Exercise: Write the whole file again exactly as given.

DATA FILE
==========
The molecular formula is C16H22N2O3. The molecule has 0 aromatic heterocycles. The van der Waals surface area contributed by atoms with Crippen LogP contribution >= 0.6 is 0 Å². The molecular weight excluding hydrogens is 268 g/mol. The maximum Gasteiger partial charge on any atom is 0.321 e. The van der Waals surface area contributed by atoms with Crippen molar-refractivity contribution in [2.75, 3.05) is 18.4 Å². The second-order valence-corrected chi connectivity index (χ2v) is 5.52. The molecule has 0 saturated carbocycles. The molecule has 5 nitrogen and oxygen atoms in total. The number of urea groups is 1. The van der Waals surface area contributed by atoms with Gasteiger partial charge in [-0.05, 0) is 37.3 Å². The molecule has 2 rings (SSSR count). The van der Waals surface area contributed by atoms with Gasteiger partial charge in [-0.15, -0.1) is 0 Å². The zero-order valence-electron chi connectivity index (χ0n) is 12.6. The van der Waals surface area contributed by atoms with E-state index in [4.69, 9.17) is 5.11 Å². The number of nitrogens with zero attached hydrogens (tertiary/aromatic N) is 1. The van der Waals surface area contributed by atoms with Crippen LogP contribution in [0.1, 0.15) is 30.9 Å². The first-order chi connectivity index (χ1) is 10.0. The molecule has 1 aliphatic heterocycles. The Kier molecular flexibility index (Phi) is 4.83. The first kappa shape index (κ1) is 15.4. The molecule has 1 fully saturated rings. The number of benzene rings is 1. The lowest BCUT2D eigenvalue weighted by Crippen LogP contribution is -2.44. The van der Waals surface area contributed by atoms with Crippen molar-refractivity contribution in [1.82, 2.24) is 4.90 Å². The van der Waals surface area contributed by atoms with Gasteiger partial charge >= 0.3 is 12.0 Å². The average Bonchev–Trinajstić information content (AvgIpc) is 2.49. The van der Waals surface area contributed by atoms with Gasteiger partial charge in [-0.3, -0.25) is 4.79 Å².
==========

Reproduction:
The molecular formula is C16H22N2O3. The molecule has 0 aromatic heterocycles. The van der Waals surface area contributed by atoms with Crippen LogP contribution >= 0.6 is 0 Å². The molecular weight excluding hydrogens is 268 g/mol. The maximum Gasteiger partial charge on any atom is 0.321 e. The van der Waals surface area contributed by atoms with Crippen molar-refractivity contribution in [2.75, 3.05) is 18.4 Å². The second-order valence-corrected chi connectivity index (χ2v) is 5.52. The molecule has 0 saturated carbocycles. The molecule has 5 nitrogen and oxygen atoms in total. The number of urea groups is 1. The van der Waals surface area contributed by atoms with Gasteiger partial charge in [-0.05, 0) is 37.3 Å². The molecule has 2 rings (SSSR count). The van der Waals surface area contributed by atoms with Gasteiger partial charge in [-0.15, -0.1) is 0 Å². The zero-order valence-electron chi connectivity index (χ0n) is 12.6. The van der Waals surface area contributed by atoms with E-state index in [4.69, 9.17) is 5.11 Å². The number of nitrogens with zero attached hydrogens (tertiary/aromatic N) is 1. The van der Waals surface area contributed by atoms with Crippen LogP contribution in [0.1, 0.15) is 30.9 Å². The first-order chi connectivity index (χ1) is 10.0. The molecule has 1 aliphatic heterocycles. The Kier molecular flexibility index (Phi) is 4.83. The first kappa shape index (κ1) is 15.4. The molecule has 1 fully saturated rings. The number of benzene rings is 1. The lowest BCUT2D eigenvalue weighted by Crippen LogP contribution is -2.44. The van der Waals surface area contributed by atoms with Crippen molar-refractivity contribution in [1.82, 2.24) is 4.90 Å². The van der Waals surface area contributed by atoms with Gasteiger partial charge >= 0.3 is 12.0 Å². The average Bonchev–Trinajstić information content (AvgIpc) is 2.49. The van der Waals surface area contributed by atoms with Gasteiger partial charge in [-0.3, -0.25) is 4.79 Å².